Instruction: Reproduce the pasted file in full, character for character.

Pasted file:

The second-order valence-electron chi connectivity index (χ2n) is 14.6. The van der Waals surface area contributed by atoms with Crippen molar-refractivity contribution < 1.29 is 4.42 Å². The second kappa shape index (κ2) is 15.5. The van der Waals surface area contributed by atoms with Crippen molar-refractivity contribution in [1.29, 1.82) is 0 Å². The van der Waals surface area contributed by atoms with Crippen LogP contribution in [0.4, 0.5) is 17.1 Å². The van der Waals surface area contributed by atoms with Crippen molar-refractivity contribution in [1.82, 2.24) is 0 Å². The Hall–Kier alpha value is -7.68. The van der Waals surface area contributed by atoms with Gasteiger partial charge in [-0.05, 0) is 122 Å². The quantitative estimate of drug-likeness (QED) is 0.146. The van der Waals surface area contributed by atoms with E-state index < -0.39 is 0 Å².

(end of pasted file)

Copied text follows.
The second-order valence-electron chi connectivity index (χ2n) is 14.6. The van der Waals surface area contributed by atoms with Crippen molar-refractivity contribution < 1.29 is 4.42 Å². The second kappa shape index (κ2) is 15.5. The van der Waals surface area contributed by atoms with Crippen molar-refractivity contribution in [1.29, 1.82) is 0 Å². The van der Waals surface area contributed by atoms with Crippen LogP contribution in [0.4, 0.5) is 17.1 Å². The van der Waals surface area contributed by atoms with Crippen molar-refractivity contribution in [1.82, 2.24) is 0 Å². The Hall–Kier alpha value is -7.68. The van der Waals surface area contributed by atoms with Gasteiger partial charge in [-0.05, 0) is 122 Å². The quantitative estimate of drug-likeness (QED) is 0.146. The van der Waals surface area contributed by atoms with E-state index < -0.39 is 0 Å².